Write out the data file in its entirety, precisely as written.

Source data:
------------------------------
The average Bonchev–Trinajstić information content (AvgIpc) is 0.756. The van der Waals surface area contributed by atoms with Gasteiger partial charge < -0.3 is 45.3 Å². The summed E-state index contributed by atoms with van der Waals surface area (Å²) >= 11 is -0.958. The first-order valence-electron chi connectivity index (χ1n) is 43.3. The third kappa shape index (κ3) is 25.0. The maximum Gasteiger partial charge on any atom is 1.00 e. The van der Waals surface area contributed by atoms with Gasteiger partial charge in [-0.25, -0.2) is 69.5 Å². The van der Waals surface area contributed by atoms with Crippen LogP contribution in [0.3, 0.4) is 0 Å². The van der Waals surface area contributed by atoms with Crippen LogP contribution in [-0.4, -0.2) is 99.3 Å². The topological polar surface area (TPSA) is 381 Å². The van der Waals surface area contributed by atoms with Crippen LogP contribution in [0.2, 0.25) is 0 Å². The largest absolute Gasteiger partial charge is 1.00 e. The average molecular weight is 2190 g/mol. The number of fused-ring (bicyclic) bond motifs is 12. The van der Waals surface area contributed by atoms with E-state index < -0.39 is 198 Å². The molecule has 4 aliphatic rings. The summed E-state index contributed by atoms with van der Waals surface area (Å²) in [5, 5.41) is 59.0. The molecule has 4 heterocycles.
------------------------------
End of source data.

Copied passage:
The average Bonchev–Trinajstić information content (AvgIpc) is 0.756. The van der Waals surface area contributed by atoms with Gasteiger partial charge < -0.3 is 45.3 Å². The summed E-state index contributed by atoms with van der Waals surface area (Å²) >= 11 is -0.958. The first-order valence-electron chi connectivity index (χ1n) is 43.3. The third kappa shape index (κ3) is 25.0. The maximum Gasteiger partial charge on any atom is 1.00 e. The van der Waals surface area contributed by atoms with Gasteiger partial charge in [-0.25, -0.2) is 69.5 Å². The van der Waals surface area contributed by atoms with Crippen LogP contribution in [0.3, 0.4) is 0 Å². The van der Waals surface area contributed by atoms with Crippen LogP contribution in [-0.4, -0.2) is 99.3 Å². The topological polar surface area (TPSA) is 381 Å². The van der Waals surface area contributed by atoms with Crippen LogP contribution in [0.2, 0.25) is 0 Å². The largest absolute Gasteiger partial charge is 1.00 e. The average molecular weight is 2190 g/mol. The number of fused-ring (bicyclic) bond motifs is 12. The van der Waals surface area contributed by atoms with E-state index < -0.39 is 198 Å². The molecule has 4 aliphatic rings. The summed E-state index contributed by atoms with van der Waals surface area (Å²) in [5, 5.41) is 59.0. The molecule has 4 heterocycles.